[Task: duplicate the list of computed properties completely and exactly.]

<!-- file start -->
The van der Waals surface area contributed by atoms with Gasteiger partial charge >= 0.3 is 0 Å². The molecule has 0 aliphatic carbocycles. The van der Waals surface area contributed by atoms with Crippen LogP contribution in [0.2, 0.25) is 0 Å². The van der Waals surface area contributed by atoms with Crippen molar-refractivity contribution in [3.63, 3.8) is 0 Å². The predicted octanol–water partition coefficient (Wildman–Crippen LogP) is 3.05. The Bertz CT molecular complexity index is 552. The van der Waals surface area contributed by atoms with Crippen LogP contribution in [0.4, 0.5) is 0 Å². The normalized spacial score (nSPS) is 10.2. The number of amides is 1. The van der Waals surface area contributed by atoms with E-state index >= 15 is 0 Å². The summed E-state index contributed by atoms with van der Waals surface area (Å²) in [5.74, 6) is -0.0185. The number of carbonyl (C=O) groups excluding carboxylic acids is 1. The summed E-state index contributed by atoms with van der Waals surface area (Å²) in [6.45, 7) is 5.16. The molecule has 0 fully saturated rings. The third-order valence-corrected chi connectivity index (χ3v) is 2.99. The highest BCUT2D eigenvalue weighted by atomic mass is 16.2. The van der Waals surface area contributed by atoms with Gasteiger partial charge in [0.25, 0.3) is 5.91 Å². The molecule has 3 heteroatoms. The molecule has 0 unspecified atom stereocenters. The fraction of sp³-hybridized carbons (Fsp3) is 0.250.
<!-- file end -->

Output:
The van der Waals surface area contributed by atoms with Gasteiger partial charge >= 0.3 is 0 Å². The molecule has 0 aliphatic carbocycles. The van der Waals surface area contributed by atoms with Crippen LogP contribution in [0.2, 0.25) is 0 Å². The van der Waals surface area contributed by atoms with Crippen molar-refractivity contribution in [3.63, 3.8) is 0 Å². The predicted octanol–water partition coefficient (Wildman–Crippen LogP) is 3.05. The Bertz CT molecular complexity index is 552. The van der Waals surface area contributed by atoms with Crippen LogP contribution in [0.4, 0.5) is 0 Å². The normalized spacial score (nSPS) is 10.2. The number of amides is 1. The van der Waals surface area contributed by atoms with E-state index >= 15 is 0 Å². The summed E-state index contributed by atoms with van der Waals surface area (Å²) in [5.74, 6) is -0.0185. The number of carbonyl (C=O) groups excluding carboxylic acids is 1. The summed E-state index contributed by atoms with van der Waals surface area (Å²) in [6.45, 7) is 5.16. The molecule has 0 fully saturated rings. The third-order valence-corrected chi connectivity index (χ3v) is 2.99. The highest BCUT2D eigenvalue weighted by atomic mass is 16.2. The van der Waals surface area contributed by atoms with Gasteiger partial charge in [0.25, 0.3) is 5.91 Å². The molecule has 3 heteroatoms. The molecule has 0 unspecified atom stereocenters. The fraction of sp³-hybridized carbons (Fsp3) is 0.250.